I have recently been on a Cold War era thrillers kick. I go on these...kicks, I mean. I also recently went on a 1970s Hunk Actor in a Paranoid Thriller kick, and watched Three Days of the Condor, The Parallax View and All The President's Men in about a week's time. It is only slightly ironic that the latter is almost entirely a work of non-fiction - the scariest political thriller of the 1970s was based on one of the scariest actual political disasters of all time.
So, my Cold War era thrillers kick. Early cold war, not late, to clarify. I all of a sudden, one day got a hankering to see Seven Days in May, Dr. Strangelove and Failsafe. I watched the first and third, and will soon re-watch Kubrick's 'black humor' masterpiece. Although Failsafe - starring Henry Fonda as our Commander-in-Chief - is truly riveting, this oft-overlooked chiller with Kirk Douglas and Burt Lancaster is a real potboiler. It is nearly impossible to spoil the plot, because the 'secret' - that a group of militarists and politicians are plotting a coup d'etat to overthrow the U.S. Government -- is laid bare in the first reel. The rest, is, as the saying goes, 'cutting to the chase'.
And what a chase it is. Let me see, what could be more thrilling than a multi-layered, ingenious plan to replace the President with the Speaker of the House, lead by a group of Hawks who believe negotiating with the Ruskies is, er, what would be the right phrase, "namby pamby"? The ways in which the coup plotters use the very protocols intended to ensure the security of our country to create a web of inter-connected events like the mechanism of a finely made watch clicking together is something to behold, and this cast of crazies is lead by the original He Man himself, Burt Lancaster. I keep thinking Lancaster's General is going to pull his uniform off and reveal Captain America underneath.
Set as counter-point to Lancaster's buttoned-up G.I. Joe is Kirk Douglas, who is outstanding as one of Lancaster's staffers - literally his attache (sometimes seeming like an attache case, he is so obsequious). It is Douglas' character who accidentally uncovers said plot, pieces it together, and must make a compelling case to a hard-to-convince president (played to perfection by Frederic March) and the rag tag coterie of staff members that he thinks he can trust. Add in the always great Martin Balsam and you have a recipe for political thriller heaven.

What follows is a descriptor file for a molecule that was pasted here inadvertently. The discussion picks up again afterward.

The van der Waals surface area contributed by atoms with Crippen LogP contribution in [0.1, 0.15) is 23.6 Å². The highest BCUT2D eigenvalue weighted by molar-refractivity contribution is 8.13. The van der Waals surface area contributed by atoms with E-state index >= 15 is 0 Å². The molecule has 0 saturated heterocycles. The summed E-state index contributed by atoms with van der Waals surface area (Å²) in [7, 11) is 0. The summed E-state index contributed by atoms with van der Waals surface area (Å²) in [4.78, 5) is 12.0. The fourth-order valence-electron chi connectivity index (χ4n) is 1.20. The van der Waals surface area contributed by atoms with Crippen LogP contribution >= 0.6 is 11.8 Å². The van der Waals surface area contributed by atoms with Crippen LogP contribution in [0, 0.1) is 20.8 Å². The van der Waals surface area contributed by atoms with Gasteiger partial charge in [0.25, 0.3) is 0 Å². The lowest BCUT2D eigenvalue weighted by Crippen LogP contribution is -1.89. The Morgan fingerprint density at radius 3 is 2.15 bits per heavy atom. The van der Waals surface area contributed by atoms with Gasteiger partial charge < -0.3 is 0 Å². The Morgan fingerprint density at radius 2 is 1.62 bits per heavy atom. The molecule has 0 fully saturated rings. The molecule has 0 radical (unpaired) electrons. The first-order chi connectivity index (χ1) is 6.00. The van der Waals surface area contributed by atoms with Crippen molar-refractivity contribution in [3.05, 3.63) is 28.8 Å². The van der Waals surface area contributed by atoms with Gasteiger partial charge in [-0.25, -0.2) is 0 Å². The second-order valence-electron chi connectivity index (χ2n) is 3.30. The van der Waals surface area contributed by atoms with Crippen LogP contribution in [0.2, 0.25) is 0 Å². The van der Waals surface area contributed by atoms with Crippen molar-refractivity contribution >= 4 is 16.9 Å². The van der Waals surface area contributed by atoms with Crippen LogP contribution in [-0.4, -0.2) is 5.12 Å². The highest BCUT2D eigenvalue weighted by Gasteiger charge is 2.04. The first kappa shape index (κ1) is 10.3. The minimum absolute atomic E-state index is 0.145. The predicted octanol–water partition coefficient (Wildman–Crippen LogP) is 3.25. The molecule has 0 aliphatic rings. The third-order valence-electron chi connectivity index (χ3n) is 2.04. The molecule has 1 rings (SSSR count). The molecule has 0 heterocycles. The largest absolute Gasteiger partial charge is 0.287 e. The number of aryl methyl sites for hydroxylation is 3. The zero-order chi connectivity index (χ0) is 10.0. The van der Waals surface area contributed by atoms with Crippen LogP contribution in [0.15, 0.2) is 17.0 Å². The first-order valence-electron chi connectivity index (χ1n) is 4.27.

Why was I not surprised to be reminded that late, great John Frankenheimer helmed this gem? Oh he of Manchurian Candidate fame - the guy practically invented the political/cold war thriller. And let's think for a minute about the qualities that SDiM has in common with perhaps my favorite Black and White spine-tingler starring Laurence Harvey and Frank Sintra - well, the only one that fits that category. It starts - as Manchurian does - with a great story and script, and adds some damn fine actors. We've covered this ground already, but to my mind Douglas and Lancaster were two of their generation's most under-appreciated macho men (Tom Cruise, anyone?) and made many fine films in which their acting chops were on display. Think Ace in the Hole with Douglas, and The Swimmer with Lancaster, if you want to see them individually at their best.
Seeing these two on the screen reminds me of the long awaited re-pairing of DeNiro and Pacino - which at times has been great (think Heat) and at others, not so much (think Righteous Kill). It must have seemed as exciting to put these two titans together, and perhaps the sliver screen might not have seemed big enough to hold them both, but under Frankenheimer's sure hand the results are splendid. Cinemetography suits the tense nature of the thriller, using black and white to provide stark images of Pentagon war rooms and white house offices, and music and editing are also superb, as in other great Frankeheimer entries.
If you want to relive, or live through for the first time, real cold war era tension, get thee to Amazon Prime, where you will find an excellent transfer, available in full 1080p HD. You will not be sorry.